Mexican Fiesta

By Richard E. Baker on December 4, 2020

Manager Ray Frye is starting to establish a stable of solid boxers. (Photo: Richard E. Baker)

Finding fights in the time of covid is tough. Fights have gone the way of the blacksmith, the party line telephone, and silent movies. Many gyms have been closed. Boxers are growing fat, losing their edge and timing and, with no certain fights in the future, their motivation. Many who occasionally find fights resemble either Two Ton Tony Galento or Two Ton Tony Gelato. An assortment of pastries occasionally hit the small screen, but even these snacks are few and less than satisfying. For boxers who have not yet reached the pastry cart, fights simply do not exist.

 

Manager Ray Frye, understanding that boxers need to fight, has been making a big investment in his team. Although not the promoter, he has been sponsoring fights in Mexico. Mexico has the same rigid standards as the U.S. for events during covid: masks and tests required of everyone involved and no audience. With no television coverage the bouts are a total monetary loss, unless one is attempting to build his boxers. Fry figures the events will pay in the long run through better prepared boxers.

 

Fry has spent most of his life building a successful construction business while working in the boxing industry as manager, promoter, and matchmaker. He built the careers of several prospects including Tim Shocks, Alex Bunema, Antwun Echols and Dewey Welliver. They all amassed remarkable records under his guidance but often fell on hard times when they switched managers.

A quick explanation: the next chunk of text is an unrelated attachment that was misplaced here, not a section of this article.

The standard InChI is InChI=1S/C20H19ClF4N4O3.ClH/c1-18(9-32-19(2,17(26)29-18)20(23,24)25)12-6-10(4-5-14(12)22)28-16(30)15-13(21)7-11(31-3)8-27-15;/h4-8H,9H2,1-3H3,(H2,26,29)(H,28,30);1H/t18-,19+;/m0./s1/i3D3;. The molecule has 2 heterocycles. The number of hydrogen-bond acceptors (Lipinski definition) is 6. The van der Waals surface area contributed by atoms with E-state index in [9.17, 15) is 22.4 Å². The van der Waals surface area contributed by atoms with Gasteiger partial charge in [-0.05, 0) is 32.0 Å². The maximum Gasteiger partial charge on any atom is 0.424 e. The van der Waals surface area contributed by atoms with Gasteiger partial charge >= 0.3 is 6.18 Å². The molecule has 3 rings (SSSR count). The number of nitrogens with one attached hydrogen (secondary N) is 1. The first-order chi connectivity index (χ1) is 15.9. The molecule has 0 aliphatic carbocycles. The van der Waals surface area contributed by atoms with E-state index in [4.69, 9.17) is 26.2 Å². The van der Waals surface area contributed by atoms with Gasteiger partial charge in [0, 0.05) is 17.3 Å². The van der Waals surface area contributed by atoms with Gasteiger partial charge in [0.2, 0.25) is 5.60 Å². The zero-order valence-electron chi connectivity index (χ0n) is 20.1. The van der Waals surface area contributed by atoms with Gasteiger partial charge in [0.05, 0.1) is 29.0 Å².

His boxers have fought for the NABF, USBA, IBF, IBA, NABA, WBF, PABA, WBC, WBA INTERCONTINENTAL, WBC INTERCONTINENTAL, and WBC CONTINENTAL AMERICA titles, a pretty decent record for a Washington resident. He has promoted nine successful boxing events in the Northwest and has held a matchmaker’s credentials in Washington, California, Nevada, and New Jersey, for 26 years.

 

As he has slowly been turning the management of his construction over to his son-in-law, Fry will be devoting more time to boxing. He is starting to establish a stable of solid boxers including Patrick Ferguson (17-2-1), James Browning (7-0-0), Jesus Saracho (5-0-0), Al Stanton (1-0-0), and Jose Antonio Sampedro (9-1-0).

 

Since he sponsors the bouts in Mexico one might think he only chooses inferior opponents to build his boxer’s records. He understands that is no way to build a quality fighter. He insists on matching his fighters with quality competition. On his last show in October Saracho (4-0) faced David Alegria (10-5), Browning (6-0) battled Carlos Acosta (8-2), and Sampedro (9-0) was knocked out by (7-3) Eliot Chavez. A bad opponent makes for a bad fight and teaches a boxer noting. There is no sense attending school if one already knows the answers. Fry believes in school and he makes his students attend on a regular basis.

 

He will continue to sponsor fights in Mexico until the covid problem can be solved. Until then he is planning to increase his stable and is making plans to bring his Mexican fighters to the U.S. to train in the Jose Benavidez gym in Washington.